Thursday, May 28, 2015

Memories of fathers

Father’s Day is coming up and some of you have stories—yet unwritten—about your father.

Was he a praying man? A humorous guy? Tenacious? Lazy? An athlete? Gentle? Gruff? Charming? Tall? Short? Educated? A charmer? An intellectual?

What sights, sounds, smells, tastes, and textures come to mind when you think of your father?

What lessons did he teach you? Maybe you learned from his good example, or maybe you learned by watching him mess up.

Do you have blue eyes like your father? Do you have his curly hair? His artistic talents? Maybe your kids or grandkids inherited physical attributes, personality, or talents from your father. What are they?  

Looking back at incidents from long ago, what stands out? Whether you knew your father or not, whether he was a good father or not, he influenced who you are today.

Mick Silva writes that his dad “made us breakfast every Saturday and took us to the hobby store and the bike park and then helped build models we picked out and design the bike jumps on the front sidewalk. He took us fishing and when I showed no interest, he bribed me with candy bars.…

He loved to wrestle even though he never won, and it always seemed we’d only just barely overpowered him.…

“He taught me to believe in myself and to be myself even when I didn’t much want to. He’s always accepted just who I am and was always proud of me and prayerful for who I was becoming….”

Click here to read Mick Silva’s blog post about his father and his own goals and hopes as a father himself. 

Steve Moakler writes, “Good dads lovingly lead their children into things that are scary. As much as it must pain a father to watch his kid scream, shake, and tremble, he knows his kids need to walk through fear to get to the good stuff.” Continue reading Steve’s blog post, What We Can All Learn from Good Dads.

And then there’s dear Cecil Murphey. About ten years ago, I and three or four others sat at a lunch table with him at a writer’s conference and he briefly, quietly mentioned severe beatings he received from his father. In a recent blog post, Invading the Privacy of God, Cec writes of learning about and eventually having a good relationship with a loving heavenly Father despite his own abusive human father: “My dad was an alcoholic.… With a few beers in him, he became harsh and short-tempered. I received a number of undeserved beatings, a lot of blaming for things I didn’t do, and a feeling that no matter what I did, it wouldn’t be good enough….

“Yes, I knew about an earthly father, and it wasn’t much to inspire me. Then I heard about a Heavenly Father who is different. He’s the Father who wraps loving arms around us, who listens to us, and most of all, who understands our pain.” Click on this link to read the entire touching, moving post, Invading the Privacy of God.

(Recently Cec started a valuable ministry for men who were sexually abused. Click on Shattering the Silence to learn more. Cec has written more than a hundred books on spiritual growth, Christian living, caregiving, writing, and heaven. He’s the co-author of the enormously popular 90 Minutes in Heaven, now being made into a movie.)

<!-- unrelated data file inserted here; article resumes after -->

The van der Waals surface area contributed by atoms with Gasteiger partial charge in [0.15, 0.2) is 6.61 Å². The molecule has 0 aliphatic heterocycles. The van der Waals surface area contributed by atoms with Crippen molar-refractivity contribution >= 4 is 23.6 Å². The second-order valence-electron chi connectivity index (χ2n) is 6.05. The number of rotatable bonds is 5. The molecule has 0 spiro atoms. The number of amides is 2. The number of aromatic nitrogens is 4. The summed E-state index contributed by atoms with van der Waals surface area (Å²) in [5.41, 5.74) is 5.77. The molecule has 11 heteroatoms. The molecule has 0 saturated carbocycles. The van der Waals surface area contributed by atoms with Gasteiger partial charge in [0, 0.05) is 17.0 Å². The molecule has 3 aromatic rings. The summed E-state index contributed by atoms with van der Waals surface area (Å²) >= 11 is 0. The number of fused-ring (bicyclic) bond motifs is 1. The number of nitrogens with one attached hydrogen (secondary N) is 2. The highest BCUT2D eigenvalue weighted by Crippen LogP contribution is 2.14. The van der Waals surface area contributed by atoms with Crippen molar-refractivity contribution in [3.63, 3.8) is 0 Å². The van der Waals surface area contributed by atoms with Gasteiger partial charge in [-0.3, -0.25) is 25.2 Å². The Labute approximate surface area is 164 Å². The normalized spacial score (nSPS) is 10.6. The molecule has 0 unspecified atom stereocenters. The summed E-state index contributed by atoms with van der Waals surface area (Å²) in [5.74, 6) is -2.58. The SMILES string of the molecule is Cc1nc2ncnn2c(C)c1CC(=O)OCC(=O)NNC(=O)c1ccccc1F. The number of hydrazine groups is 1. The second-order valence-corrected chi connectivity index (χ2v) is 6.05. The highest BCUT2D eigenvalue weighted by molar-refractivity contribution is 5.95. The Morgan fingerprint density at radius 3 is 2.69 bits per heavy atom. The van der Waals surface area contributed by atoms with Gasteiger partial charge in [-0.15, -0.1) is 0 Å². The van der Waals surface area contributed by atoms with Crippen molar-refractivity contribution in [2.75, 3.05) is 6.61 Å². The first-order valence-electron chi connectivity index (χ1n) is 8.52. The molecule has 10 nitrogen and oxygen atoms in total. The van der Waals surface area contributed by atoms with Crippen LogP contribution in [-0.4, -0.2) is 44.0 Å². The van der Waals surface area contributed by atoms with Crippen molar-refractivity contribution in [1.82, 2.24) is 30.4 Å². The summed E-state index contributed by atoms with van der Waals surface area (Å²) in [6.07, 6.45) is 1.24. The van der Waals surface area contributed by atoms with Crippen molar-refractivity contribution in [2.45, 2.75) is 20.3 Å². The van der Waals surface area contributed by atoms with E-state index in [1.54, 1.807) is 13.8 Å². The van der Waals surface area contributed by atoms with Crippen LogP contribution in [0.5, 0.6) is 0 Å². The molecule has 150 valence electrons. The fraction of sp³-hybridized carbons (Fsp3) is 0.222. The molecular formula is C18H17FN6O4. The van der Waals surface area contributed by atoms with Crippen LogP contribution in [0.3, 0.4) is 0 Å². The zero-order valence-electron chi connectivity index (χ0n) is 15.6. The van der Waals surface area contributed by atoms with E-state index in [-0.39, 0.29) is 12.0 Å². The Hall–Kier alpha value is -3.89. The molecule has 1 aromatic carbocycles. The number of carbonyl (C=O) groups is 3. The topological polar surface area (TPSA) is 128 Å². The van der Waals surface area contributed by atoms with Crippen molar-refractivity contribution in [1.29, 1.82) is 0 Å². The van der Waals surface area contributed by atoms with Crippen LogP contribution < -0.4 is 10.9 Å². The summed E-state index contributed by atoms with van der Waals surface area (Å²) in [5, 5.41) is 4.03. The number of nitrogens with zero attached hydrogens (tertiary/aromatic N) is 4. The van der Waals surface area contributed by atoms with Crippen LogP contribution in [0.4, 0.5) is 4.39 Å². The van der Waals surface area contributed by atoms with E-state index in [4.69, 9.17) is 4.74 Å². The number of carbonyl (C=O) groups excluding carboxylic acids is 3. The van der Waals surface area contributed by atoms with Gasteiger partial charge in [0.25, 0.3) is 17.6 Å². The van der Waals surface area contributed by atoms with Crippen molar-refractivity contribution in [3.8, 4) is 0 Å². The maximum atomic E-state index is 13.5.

Stacy Sanchez writes of her father: “In my mind’s eye I can see him stillsitting out on the back porch, legs crossed, one leg resting atop one knee.  And of course, punctuating those long legs of his, cowboy boots.…

“While I vividly remember his mannerisms and gentle ways, it is the words he spoke to me that I remember most. I think this is because he was a man of few words. Even now I hear his words of instruction, guidance, humor and spunk.

“In winter: Don’t forget to pack a sleeping bag in the trunk of your car.

“In summer: If you get a flat tire, make sure when you pull over you aren’t parking on tall, dry grass. You wouldn’t want to start a fire. Oh … and watch for snakes.…”

Click here to read Stacy’s The Voice of My Father.

Claire McCarthy writes this about her father: “When my sister and I were little, we had an almost daily ritual with my father: drawing stories.

“He would sit us on his lap and get out his clipboard, a piece of paper and his black click pen. He’d divide the paper into four parts, and draw as he told a story. Sometimes he drew old favorites and we knew what would be in each of the four drawings. Sometimes he let us decide what he should say and draw. But most of the time, we had no idea what would come next.…

“Sometimes my father made fun of me with the stories, like the ones he drew when I was applying to college. I was reasonably freaked out about it, and the stories helped. Like the ones he drew when I was little, about the brave little girl who conquered whatever came along (insert fear of the week: the dark, dogs, getting lost), the stories about the silly teenager with the permed hair helped put things in perspective—and helped me see that ultimately, how I see my fears, and the world is up to me.

“That lesson has meant everything.

“My father died suddenly in 2005. I didn’t get to say goodbye, and I didn’t get to tell him how much I loved him—or how grateful I am to him.

I so wish I could say: Daddy, thank you so much for the stories.”

What stories do you need to write about your father?

What will your kids and grandkids and great-grands
miss if you don’t write those stories?

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